Compared to other NMR bioreactor designs19,20,21,22, the device described here relies on a commercially available flow-unit, adapted with minor modifications. Therefore, the device can be easily replicated in different laboratories with high reproducibility. Furthermore, it allows standardized operation and full compliance with strict laboratory safety regulations, if needed. Overall, the flexibility and ease of operation of the bioreactor should allow many other applications of solution NMR, both in cells and in vitro, in addition to those as already reported23,25. Eventually, the same bioreactor design could be applied to samples that resemble more of the physiological environment of a tissue, such as spheroids or organoids, provided that appropriate scaffolds are found for keeping such samples alive-or even sustaining their growth-in the NMR spectrometer.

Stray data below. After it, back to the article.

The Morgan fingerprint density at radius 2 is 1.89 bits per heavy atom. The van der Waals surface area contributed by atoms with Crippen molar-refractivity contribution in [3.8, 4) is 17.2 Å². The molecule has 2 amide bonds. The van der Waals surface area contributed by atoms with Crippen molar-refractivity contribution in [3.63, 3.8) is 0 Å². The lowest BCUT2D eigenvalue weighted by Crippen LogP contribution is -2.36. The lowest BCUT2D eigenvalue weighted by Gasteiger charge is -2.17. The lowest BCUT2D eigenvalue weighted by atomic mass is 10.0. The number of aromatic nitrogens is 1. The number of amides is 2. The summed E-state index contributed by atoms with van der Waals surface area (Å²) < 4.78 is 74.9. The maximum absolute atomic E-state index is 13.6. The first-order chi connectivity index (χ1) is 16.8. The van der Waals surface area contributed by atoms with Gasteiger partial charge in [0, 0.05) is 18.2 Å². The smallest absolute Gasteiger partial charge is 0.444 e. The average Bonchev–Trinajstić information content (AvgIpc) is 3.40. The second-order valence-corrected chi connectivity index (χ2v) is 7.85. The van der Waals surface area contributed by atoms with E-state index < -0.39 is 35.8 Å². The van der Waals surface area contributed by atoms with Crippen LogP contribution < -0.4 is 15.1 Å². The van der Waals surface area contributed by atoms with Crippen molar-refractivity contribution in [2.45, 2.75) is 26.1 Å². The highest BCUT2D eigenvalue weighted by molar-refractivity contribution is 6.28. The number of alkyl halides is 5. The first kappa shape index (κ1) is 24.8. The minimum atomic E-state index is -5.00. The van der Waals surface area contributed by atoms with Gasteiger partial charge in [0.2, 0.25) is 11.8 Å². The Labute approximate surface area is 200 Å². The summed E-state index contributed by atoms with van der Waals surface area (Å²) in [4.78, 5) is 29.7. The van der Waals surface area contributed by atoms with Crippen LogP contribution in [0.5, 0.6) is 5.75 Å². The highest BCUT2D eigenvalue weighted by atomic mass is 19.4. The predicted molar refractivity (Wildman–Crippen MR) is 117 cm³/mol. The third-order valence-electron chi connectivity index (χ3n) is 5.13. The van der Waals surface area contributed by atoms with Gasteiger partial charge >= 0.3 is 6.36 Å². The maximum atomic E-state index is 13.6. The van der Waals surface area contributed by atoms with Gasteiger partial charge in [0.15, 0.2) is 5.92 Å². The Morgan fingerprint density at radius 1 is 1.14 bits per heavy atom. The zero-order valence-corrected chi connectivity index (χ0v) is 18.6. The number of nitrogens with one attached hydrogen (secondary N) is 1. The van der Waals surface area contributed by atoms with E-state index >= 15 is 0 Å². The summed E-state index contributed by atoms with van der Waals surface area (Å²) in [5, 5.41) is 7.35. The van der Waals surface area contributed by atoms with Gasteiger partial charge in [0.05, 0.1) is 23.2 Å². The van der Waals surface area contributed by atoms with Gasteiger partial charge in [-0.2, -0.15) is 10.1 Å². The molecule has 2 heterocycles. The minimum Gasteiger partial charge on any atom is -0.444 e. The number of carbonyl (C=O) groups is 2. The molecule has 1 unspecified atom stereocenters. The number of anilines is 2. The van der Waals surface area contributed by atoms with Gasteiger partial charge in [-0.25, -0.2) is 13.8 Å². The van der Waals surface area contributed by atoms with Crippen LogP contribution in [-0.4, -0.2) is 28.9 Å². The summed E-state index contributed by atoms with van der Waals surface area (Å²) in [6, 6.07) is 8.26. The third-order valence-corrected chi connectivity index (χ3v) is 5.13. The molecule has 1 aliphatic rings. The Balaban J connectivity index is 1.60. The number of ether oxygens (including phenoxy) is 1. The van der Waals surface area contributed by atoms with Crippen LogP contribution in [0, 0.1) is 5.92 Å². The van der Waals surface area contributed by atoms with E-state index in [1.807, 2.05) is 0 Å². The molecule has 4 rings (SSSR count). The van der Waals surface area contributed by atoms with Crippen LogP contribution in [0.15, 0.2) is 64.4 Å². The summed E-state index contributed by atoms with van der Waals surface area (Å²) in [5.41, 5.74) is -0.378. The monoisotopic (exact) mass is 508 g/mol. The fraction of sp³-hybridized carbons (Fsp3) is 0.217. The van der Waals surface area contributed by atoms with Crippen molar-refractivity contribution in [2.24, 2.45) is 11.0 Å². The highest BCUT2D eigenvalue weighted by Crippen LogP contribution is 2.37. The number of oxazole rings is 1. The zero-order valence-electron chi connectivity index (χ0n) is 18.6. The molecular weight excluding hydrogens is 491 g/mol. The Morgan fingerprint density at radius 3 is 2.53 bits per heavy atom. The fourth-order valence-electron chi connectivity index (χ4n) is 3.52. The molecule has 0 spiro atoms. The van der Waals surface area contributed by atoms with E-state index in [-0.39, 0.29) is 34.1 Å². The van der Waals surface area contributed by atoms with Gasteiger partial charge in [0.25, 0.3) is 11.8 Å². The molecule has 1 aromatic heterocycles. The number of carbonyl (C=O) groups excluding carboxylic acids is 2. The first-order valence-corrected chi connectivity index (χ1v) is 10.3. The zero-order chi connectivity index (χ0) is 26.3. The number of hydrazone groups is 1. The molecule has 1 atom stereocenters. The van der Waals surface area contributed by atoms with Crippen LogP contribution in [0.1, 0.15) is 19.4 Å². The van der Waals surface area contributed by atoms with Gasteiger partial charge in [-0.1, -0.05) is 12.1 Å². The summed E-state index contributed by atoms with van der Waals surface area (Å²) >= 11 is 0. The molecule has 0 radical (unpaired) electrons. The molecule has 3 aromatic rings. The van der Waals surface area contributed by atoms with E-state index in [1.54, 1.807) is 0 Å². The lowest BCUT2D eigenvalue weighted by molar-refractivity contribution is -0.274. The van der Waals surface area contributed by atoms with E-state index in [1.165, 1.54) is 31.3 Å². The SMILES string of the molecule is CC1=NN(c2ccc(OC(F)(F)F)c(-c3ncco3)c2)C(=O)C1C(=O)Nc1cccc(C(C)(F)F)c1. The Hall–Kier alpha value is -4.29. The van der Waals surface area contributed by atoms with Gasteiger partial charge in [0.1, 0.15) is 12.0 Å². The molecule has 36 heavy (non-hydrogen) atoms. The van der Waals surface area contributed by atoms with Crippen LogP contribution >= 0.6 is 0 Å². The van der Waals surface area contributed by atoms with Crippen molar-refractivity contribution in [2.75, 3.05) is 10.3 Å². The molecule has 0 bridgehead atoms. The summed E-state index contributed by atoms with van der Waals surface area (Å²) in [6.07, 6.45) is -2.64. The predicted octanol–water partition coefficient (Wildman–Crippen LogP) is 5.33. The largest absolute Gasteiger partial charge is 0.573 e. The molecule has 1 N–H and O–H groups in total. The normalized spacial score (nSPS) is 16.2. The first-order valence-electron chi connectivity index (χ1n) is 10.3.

The authors declare that there is no conflict of interest.
This work has been supported by iNEXT-Discovery, grant number 871037, funded by the Horizon 2020 programme of the European Commission, by Instruct-ULTRA, grant number 731005, an EU H2020 project to further develop the services of Instruct-ERIC, and by Ministero dell'Istruzione, dell'Università e della Ricerca PRIN grant 20177XJCHX. The authors acknowledge the support of Instruct-ERIC, a Landmark ESFRI project, through the JRA Award number 815 and the use of resources of the CERM/CIRMMP Italy Centre. We thank Matteo Pennestri (Bruker, UK) for providing support for the InsightMR flow unit operation.
|DMEM, high glucose
|DMEM, high glucose, powder
|L-glutamine (200 mM)
|Low-gelling agarose, powder
|Penicillin–streptomycin (10,000 U/ml)
|Trypan Blue solution (0.4% (wt/vol)
|Hazard statement(s): H350 may cause cancer.
|Trypsin–EDTA (0.05% (wt/vol))
|Avance III Spectrometer equipped with a 5 mm CryoProbe
|All modern spectrometers and narrow-bore magnets equipped with 5 mm probes are compatible.
|InsightMR flow unit
|P-920 pump module from ÄKTA FPLC
|Any FPLC, HPLC peristaltic or syringe pump should be compatible with the flow unit.